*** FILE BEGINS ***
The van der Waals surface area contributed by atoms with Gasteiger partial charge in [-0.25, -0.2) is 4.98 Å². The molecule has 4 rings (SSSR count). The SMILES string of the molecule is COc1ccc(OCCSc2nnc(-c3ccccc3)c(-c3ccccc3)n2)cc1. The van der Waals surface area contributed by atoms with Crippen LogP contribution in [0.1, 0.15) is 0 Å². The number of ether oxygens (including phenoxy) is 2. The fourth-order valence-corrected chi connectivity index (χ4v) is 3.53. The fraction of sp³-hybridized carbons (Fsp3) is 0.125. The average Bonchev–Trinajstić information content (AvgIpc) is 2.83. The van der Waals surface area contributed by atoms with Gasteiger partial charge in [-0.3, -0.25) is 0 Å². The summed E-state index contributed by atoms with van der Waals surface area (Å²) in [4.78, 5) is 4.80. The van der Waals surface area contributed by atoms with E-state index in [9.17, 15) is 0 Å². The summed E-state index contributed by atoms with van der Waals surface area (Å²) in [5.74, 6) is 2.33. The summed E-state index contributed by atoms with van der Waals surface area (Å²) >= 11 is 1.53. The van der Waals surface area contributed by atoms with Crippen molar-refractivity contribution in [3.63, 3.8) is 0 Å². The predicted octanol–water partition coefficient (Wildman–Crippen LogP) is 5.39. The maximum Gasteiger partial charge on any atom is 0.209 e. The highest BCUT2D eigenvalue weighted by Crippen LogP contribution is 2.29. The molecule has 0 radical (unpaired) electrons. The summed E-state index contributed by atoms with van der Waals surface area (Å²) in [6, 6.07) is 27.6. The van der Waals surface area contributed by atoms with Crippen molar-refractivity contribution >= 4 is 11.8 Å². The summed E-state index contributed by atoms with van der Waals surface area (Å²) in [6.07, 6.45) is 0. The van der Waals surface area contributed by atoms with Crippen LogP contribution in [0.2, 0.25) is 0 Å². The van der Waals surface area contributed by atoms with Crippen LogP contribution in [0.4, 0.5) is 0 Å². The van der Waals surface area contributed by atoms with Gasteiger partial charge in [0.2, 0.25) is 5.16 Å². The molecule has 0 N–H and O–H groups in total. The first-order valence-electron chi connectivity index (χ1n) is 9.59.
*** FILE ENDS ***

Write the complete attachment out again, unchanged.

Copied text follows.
The van der Waals surface area contributed by atoms with Gasteiger partial charge in [-0.25, -0.2) is 4.98 Å². The molecule has 4 rings (SSSR count). The SMILES string of the molecule is COc1ccc(OCCSc2nnc(-c3ccccc3)c(-c3ccccc3)n2)cc1. The van der Waals surface area contributed by atoms with Crippen LogP contribution in [0.1, 0.15) is 0 Å². The number of ether oxygens (including phenoxy) is 2. The fourth-order valence-corrected chi connectivity index (χ4v) is 3.53. The fraction of sp³-hybridized carbons (Fsp3) is 0.125. The average Bonchev–Trinajstić information content (AvgIpc) is 2.83. The van der Waals surface area contributed by atoms with Gasteiger partial charge in [-0.3, -0.25) is 0 Å². The summed E-state index contributed by atoms with van der Waals surface area (Å²) in [4.78, 5) is 4.80. The van der Waals surface area contributed by atoms with E-state index in [9.17, 15) is 0 Å². The summed E-state index contributed by atoms with van der Waals surface area (Å²) in [5.74, 6) is 2.33. The summed E-state index contributed by atoms with van der Waals surface area (Å²) >= 11 is 1.53. The van der Waals surface area contributed by atoms with Crippen molar-refractivity contribution in [3.63, 3.8) is 0 Å². The predicted octanol–water partition coefficient (Wildman–Crippen LogP) is 5.39. The maximum Gasteiger partial charge on any atom is 0.209 e. The highest BCUT2D eigenvalue weighted by Crippen LogP contribution is 2.29. The molecule has 0 radical (unpaired) electrons. The summed E-state index contributed by atoms with van der Waals surface area (Å²) in [6, 6.07) is 27.6. The van der Waals surface area contributed by atoms with Crippen molar-refractivity contribution >= 4 is 11.8 Å². The summed E-state index contributed by atoms with van der Waals surface area (Å²) in [6.07, 6.45) is 0. The van der Waals surface area contributed by atoms with Crippen LogP contribution in [0.2, 0.25) is 0 Å². The van der Waals surface area contributed by atoms with Crippen LogP contribution in [0.4, 0.5) is 0 Å². The van der Waals surface area contributed by atoms with Gasteiger partial charge in [0.2, 0.25) is 5.16 Å². The molecule has 0 N–H and O–H groups in total. The first-order valence-electron chi connectivity index (χ1n) is 9.59.